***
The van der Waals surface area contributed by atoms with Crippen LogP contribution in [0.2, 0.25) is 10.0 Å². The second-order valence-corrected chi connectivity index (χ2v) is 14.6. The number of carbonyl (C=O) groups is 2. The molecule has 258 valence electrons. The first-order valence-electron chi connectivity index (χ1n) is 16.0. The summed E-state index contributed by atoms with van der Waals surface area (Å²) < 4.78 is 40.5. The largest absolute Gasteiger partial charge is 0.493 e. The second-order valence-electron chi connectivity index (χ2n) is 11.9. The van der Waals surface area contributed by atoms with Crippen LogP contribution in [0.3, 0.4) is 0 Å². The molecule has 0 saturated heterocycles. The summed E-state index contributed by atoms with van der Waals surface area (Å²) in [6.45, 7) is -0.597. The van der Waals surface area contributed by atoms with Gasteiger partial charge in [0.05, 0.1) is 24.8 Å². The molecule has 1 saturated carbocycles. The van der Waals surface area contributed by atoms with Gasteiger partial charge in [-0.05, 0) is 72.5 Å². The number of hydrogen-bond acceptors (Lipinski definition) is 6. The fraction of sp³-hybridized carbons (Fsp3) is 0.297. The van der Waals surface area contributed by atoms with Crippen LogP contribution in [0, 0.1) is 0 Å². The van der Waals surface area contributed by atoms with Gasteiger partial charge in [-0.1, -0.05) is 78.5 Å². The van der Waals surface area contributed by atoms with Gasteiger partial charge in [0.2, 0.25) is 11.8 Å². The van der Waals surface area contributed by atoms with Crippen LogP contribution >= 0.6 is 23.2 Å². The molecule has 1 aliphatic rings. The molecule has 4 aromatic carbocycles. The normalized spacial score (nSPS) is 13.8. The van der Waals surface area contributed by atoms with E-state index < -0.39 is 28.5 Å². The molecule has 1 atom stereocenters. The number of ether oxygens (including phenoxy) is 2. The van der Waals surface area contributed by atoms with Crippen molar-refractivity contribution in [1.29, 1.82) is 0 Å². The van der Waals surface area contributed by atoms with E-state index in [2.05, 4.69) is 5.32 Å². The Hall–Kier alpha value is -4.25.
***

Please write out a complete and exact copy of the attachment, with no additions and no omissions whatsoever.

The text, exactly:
The van der Waals surface area contributed by atoms with Crippen LogP contribution in [0.2, 0.25) is 10.0 Å². The second-order valence-corrected chi connectivity index (χ2v) is 14.6. The number of carbonyl (C=O) groups is 2. The molecule has 258 valence electrons. The first-order valence-electron chi connectivity index (χ1n) is 16.0. The summed E-state index contributed by atoms with van der Waals surface area (Å²) < 4.78 is 40.5. The largest absolute Gasteiger partial charge is 0.493 e. The second-order valence-electron chi connectivity index (χ2n) is 11.9. The van der Waals surface area contributed by atoms with Crippen LogP contribution in [0.3, 0.4) is 0 Å². The molecule has 0 saturated heterocycles. The summed E-state index contributed by atoms with van der Waals surface area (Å²) in [6.45, 7) is -0.597. The van der Waals surface area contributed by atoms with Gasteiger partial charge in [0.05, 0.1) is 24.8 Å². The molecule has 1 saturated carbocycles. The van der Waals surface area contributed by atoms with Gasteiger partial charge in [-0.05, 0) is 72.5 Å². The number of hydrogen-bond acceptors (Lipinski definition) is 6. The fraction of sp³-hybridized carbons (Fsp3) is 0.297. The van der Waals surface area contributed by atoms with Crippen LogP contribution in [0, 0.1) is 0 Å². The van der Waals surface area contributed by atoms with Gasteiger partial charge in [-0.1, -0.05) is 78.5 Å². The van der Waals surface area contributed by atoms with Gasteiger partial charge in [0.2, 0.25) is 11.8 Å². The van der Waals surface area contributed by atoms with Crippen LogP contribution >= 0.6 is 23.2 Å². The molecule has 1 aliphatic rings. The molecule has 4 aromatic carbocycles. The normalized spacial score (nSPS) is 13.8. The van der Waals surface area contributed by atoms with E-state index < -0.39 is 28.5 Å². The molecule has 1 atom stereocenters. The number of ether oxygens (including phenoxy) is 2. The van der Waals surface area contributed by atoms with Crippen molar-refractivity contribution in [1.29, 1.82) is 0 Å². The van der Waals surface area contributed by atoms with E-state index in [2.05, 4.69) is 5.32 Å². The Hall–Kier alpha value is -4.25.